‘Plyscraper’ named word of the year finalist

Click to enlarge
International House Sydney by Tzannes.

International House Sydney by Tzannes. Image: Tzannes

1 of 5
Forte Apartments by Lendlease Design.

Forte Apartments by Lendlease Design. Image: Lendlease

2 of 5
5 King by Bates Smart.

5 King by Bates Smart. Image: Bates Smart

3 of 5
Brock Commons Acton Ostry Architects.

Brock Commons Acton Ostry Architects. Image: University of British Columbia

4 of 5
"The Toothpick" by PLP Architecture.

“The Toothpick” by PLP Architecture. Image: PLP Architecture

5 of 5

Among the lesser-known finalists in Australia’s Macquarie Dictionary’s 2016 Word of the Year choices was the word “plyscraper,” which has been spawned from a building typology with growing popularity around the world.

Plyscraper is a portmanteau of plywood and skyscraper, “from the notion that the technology used in making plywood has been extended to create strong wood products, such as cross-laminated timber.” Macquarie Dictionary defines plyscraper as “a skyscraper built using super-strong, engineered wood products which are as tough as steel or concrete.”

Macquarie Dictionary’s editor Susan Butler said the committee chose the word as one of the 15 finalists for Word of the Year “because it was a clever coinage.”

“It is astonishing to think that a skyscraper could be made out of wood, albeit a very special kind of processed wood,” she said.

International House Sydney by Tzannes. Image:  Tzannes
Forte Apartments by Lendlease Design. Image:  Lendlease
5 King by Bates Smart. Image:  Bates Smart
Brock Commons Acton Ostry Architects. Image:  University of British Columbia
“The Toothpick” by PLP Architecture. Image:  PLP Architecture

The word first appeared in media reports as early as 2011 when Canadian architect Michael Green addressed a Green Cities Conference in Australia by presenting his designs for the world’s first timber skyscraper.

It has spread across the world as more and more tall timber building proposals emerged. ArchitectureNow rounded up five noteworthy plyscrapers from Australia and around the world in ascending height order, of course.

1. International House Sydney

Designed by Tzannes, the seven-storey International House Sydney in Barangaroo, currently under construction, will be made from cross-laminated timber and glue-laminated timber. The design makes extensive use of structural engineered timber and recycled hardwood timber throughout the building, and includes a colonnade form that is representative of a forest of trees. International House Sydney will be Australia’s first commercial timber office building.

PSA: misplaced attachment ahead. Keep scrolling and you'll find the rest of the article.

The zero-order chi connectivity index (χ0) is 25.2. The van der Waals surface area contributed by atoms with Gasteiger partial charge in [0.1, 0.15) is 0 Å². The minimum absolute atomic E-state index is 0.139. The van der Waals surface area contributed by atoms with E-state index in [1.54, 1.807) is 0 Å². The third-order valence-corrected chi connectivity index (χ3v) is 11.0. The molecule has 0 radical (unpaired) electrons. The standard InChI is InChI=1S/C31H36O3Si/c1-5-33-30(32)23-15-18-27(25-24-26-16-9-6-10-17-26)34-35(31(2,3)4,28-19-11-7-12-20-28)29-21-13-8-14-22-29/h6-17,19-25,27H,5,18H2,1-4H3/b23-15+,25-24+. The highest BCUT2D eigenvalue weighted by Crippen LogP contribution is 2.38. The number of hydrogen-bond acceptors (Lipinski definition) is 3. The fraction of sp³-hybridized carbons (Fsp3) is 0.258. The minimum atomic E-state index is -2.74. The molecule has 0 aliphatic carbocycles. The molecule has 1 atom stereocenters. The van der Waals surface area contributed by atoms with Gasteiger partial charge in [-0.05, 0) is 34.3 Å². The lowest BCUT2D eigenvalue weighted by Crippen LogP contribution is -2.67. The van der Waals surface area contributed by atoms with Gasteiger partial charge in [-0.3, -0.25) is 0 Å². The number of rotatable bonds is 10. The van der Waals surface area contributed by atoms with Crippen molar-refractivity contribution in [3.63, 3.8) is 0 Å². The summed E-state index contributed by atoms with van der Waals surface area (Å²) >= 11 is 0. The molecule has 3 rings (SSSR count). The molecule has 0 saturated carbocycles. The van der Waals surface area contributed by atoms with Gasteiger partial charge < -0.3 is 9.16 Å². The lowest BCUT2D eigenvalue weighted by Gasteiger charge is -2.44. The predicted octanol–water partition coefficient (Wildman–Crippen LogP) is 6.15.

2. Forte Apartments

Completed in 2012, Forte Apartments by Lendlease Design was Australia’s first timber high-rise apartment building. Standing at 32 metres tall (10 storeys), it was also the tallest timber apartment building in the world until it was surpassed by Treet, a 14-storey, 52-metre-tall apartment building in Bergen, Norway, designed by Artec.

3. 5 King

The recently unveiled 52-metre-tall timber office tower proposal for Brisbane designed by Bates Smart will be the Australia’s tallest plyscraper. It will also have the largest gross floor area for an engineered timber building in the world.

4. Brock Commons

Designed by Acton Ostry Architects, Brock Commons is a student accommodation building for the University of British Columbia in Vancouver, Canada. Completed in September 2016, it currently holds the title of the world’s tallest timber building, standing at 53-metres tall.

5. “The Toothpick”

In April 2016, PLP Architecture and University of Cambridge researchers unveiled concept designs for an 80-storey, 300-metre-tall timber tower to stand above the Barbican Estate in London. The local media have appropriately dubbed the proposal “the toothpick.” The proposal was part of a research project titled Supertall Timber: Design Research for the Next Generation of Natural Structure, which won the Royal Institute for British Architects President’s Award for Design and Technical Research.

For the record, plyscraper came in at 12th place out of 15 in the popular vote for Macquarie Dictionary’s 2016 Word of the Year. See the other finalists here.


More news

Entries open: 2017 Dulux DIAlogue on Tour

2017 Dulux DIAlogue on Tour

Entries are open for the 2017 Dulux DIAlogue on Tour, which will take five designers to London and Stockholm in September.

Most read

On the Rise: Ed Dromgool

On the Rise: Ed Dromgool

Ed Dromgool, a graduate at Warren and Mahoney’s Auckland studio, is the focus of our fourth On the Rise interview.